You Should Know… Aaron Fensterheim

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Photo by Dan Schere.

Aaron Fensterheim attended Rochester Institute of Technology with the goal of majoring in computer engineering. His plan didn’t work out, and so he decided instead to make his living as a part-time web developer, part-time sound technician and full-time traveler. Then, this year, the 26-year-old Rockville native started Off Grid Adventure Vans to help travel enthusiasts equip their vans. Washington Jewish Week talked with Fensterheim inside a furnished van, parked outside of the company’s Gaithersburg office.

Were vans always in your DNA?
No. It was actually climbing. I started rock climbing when I was 7. And using a van seemed like the best way to climb where I wanted. With vans, you can travel, not have to worry about rent, expenses or all that stuff, and be able to do what you want. I was set up for web development so that I could live in a van, work remotely and climb all the time.


Sounds like a pretty cool life.
Exactly. For three years I did that and also went on the road as a sound engineer with Broadway shows. I spent most of my time with the national tour of “Chicago.” I lived on a bus, although sometimes I would stay in hotels. I did that for eight months of the year, and then I would travel in vans for the other four months.

What’s it like traveling with celebrities?
It’s incredible. Some of the closest people that I’ve met are people from the shows I’ve worked on.

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Anyone famous we would know?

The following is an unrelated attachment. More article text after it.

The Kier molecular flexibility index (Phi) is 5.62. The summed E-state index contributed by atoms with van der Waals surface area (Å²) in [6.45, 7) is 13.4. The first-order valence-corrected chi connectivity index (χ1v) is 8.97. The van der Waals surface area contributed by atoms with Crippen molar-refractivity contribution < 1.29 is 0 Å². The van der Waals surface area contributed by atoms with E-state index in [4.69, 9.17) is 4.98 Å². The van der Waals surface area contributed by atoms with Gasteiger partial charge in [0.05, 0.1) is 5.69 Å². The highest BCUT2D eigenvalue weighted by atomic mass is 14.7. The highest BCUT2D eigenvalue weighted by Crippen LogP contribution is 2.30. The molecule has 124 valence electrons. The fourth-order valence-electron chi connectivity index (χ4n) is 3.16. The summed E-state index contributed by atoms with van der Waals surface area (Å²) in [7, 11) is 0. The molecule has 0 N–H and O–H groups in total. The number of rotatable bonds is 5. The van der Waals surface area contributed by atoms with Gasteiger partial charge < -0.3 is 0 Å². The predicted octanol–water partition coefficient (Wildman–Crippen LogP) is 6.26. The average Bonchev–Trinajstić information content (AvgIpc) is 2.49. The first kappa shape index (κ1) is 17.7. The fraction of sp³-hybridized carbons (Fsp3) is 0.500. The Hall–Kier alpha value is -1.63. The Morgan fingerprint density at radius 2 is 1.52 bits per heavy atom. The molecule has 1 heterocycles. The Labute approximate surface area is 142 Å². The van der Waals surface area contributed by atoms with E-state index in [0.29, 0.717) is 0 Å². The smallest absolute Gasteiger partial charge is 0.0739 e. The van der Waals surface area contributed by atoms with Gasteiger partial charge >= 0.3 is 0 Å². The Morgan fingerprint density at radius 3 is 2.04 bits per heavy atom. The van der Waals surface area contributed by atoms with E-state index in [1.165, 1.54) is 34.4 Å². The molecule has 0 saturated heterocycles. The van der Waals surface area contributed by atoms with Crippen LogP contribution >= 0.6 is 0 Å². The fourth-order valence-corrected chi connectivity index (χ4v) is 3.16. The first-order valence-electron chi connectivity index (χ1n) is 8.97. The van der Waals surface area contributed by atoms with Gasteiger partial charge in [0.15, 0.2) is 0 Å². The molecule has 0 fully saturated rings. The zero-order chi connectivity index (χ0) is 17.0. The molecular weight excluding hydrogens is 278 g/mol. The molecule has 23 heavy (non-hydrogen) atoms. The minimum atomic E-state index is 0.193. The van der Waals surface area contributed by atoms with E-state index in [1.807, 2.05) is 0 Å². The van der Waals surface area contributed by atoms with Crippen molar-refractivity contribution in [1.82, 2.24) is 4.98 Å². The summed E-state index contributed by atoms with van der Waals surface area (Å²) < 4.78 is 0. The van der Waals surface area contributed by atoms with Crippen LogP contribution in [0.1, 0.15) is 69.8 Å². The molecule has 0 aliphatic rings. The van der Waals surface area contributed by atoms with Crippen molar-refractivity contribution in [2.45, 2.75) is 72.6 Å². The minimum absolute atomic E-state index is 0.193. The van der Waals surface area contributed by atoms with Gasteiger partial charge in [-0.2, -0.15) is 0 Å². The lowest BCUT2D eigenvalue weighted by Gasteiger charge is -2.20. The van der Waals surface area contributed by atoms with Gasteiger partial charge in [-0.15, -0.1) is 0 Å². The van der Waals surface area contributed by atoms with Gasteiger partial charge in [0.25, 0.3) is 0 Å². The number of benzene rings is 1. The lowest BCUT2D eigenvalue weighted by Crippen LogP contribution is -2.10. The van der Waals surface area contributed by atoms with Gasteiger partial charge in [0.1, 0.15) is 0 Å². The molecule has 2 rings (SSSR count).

Brandy. She was a late ‘90s, early 2000s pop singer. I did “Chicago” at the Kennedy Center with her for a few weeks.

What are the pros and cons of living on the road?
Living on a bus with a bunch of people is very challenging, especially when you finish packing up a show at 1 a.m. and you have to unload at 7 a.m. somewhere else for a matinee. But living in a van with someone is easy. You stop at a store, you get whatever you need, you stock up and you’re good to go. It’s a very simple, budget way of living. And you get to travel anywhere.


What’s been your favorite place to see?
I love southern Utah because of the climbing out there.

Do you always travel alone?
I usually either travel with someone or I end up picking someone random along the way who I found climbing somewhere. I get to know them for at least a few hours or sometimes a couple days. We spend some time together and then go out on the road. A lot of people who don’t have a climbing partner will literally wait at the entrance to a climbing area and wait for a partner to show up.

Any interesting stories from your travels?
I remember being in Avon, Colo., Just outside of Vail. The snow kept coming down and we had parked for the night. It was minus-15 degrees. We expected to go up the mountain and get back down, but we ended up having to spend the night with just a small heater in the van. That was definitely a challenge.

What was your Jewish upbringing like?
We were members of Congregation B’nai Tzedek [in Potomac]. Part of my family was Orthodox and part was not, so that was interesting. Now my family belongs to Bethesda Jewish Congregation.

So the idea of Off Grid Adventure Vans is to customize vans for people who want to take their lives on the road?
Exactly, and to do it in a sustainable and budget-friendly way.

What part of this van is sustainable?
All the wood on the walls is solid cedar. The black walnut [wood] on the floor is all local. The floor is actually from just a few miles away. The rest of the wood is Maryland and Pennsylvania wood. Everything we keep as close to home as possible.

So it’s like farm-to-table, only with vans instead of food.
We really are. We fit the farm-to-table version of RV conversions. We know where our wood comes from. We know where our cabinets come from. We know where it all comes from. In fact, it’s funny, I just sold a van two days ago to a guy who is in the farm-to-table movement. He drove down from Michigan to meet with us.

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